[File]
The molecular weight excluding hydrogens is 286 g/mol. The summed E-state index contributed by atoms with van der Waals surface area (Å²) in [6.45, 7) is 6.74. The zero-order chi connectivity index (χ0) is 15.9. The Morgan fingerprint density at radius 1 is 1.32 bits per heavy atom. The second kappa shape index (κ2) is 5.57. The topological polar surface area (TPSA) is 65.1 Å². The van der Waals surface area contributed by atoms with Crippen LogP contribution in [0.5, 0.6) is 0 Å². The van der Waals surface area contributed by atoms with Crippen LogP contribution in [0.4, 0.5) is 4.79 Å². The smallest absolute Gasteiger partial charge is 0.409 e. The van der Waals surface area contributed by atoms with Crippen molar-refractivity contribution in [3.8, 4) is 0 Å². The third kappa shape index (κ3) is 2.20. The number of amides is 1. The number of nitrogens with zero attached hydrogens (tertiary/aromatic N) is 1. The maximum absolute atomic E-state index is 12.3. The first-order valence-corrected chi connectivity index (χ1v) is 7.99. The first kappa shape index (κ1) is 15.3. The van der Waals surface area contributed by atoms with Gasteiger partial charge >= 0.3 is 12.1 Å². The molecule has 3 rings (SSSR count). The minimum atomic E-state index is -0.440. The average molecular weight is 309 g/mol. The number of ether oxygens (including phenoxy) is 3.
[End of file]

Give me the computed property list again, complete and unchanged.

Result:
The molecular weight excluding hydrogens is 286 g/mol. The summed E-state index contributed by atoms with van der Waals surface area (Å²) in [6.45, 7) is 6.74. The zero-order chi connectivity index (χ0) is 15.9. The Morgan fingerprint density at radius 1 is 1.32 bits per heavy atom. The second kappa shape index (κ2) is 5.57. The topological polar surface area (TPSA) is 65.1 Å². The van der Waals surface area contributed by atoms with Crippen LogP contribution in [0.5, 0.6) is 0 Å². The van der Waals surface area contributed by atoms with Crippen LogP contribution in [0.4, 0.5) is 4.79 Å². The smallest absolute Gasteiger partial charge is 0.409 e. The van der Waals surface area contributed by atoms with Crippen molar-refractivity contribution in [3.8, 4) is 0 Å². The third kappa shape index (κ3) is 2.20. The number of amides is 1. The number of nitrogens with zero attached hydrogens (tertiary/aromatic N) is 1. The maximum absolute atomic E-state index is 12.3. The first-order valence-corrected chi connectivity index (χ1v) is 7.99. The first kappa shape index (κ1) is 15.3. The van der Waals surface area contributed by atoms with Gasteiger partial charge >= 0.3 is 12.1 Å². The molecule has 3 rings (SSSR count). The minimum atomic E-state index is -0.440. The average molecular weight is 309 g/mol. The number of ether oxygens (including phenoxy) is 3.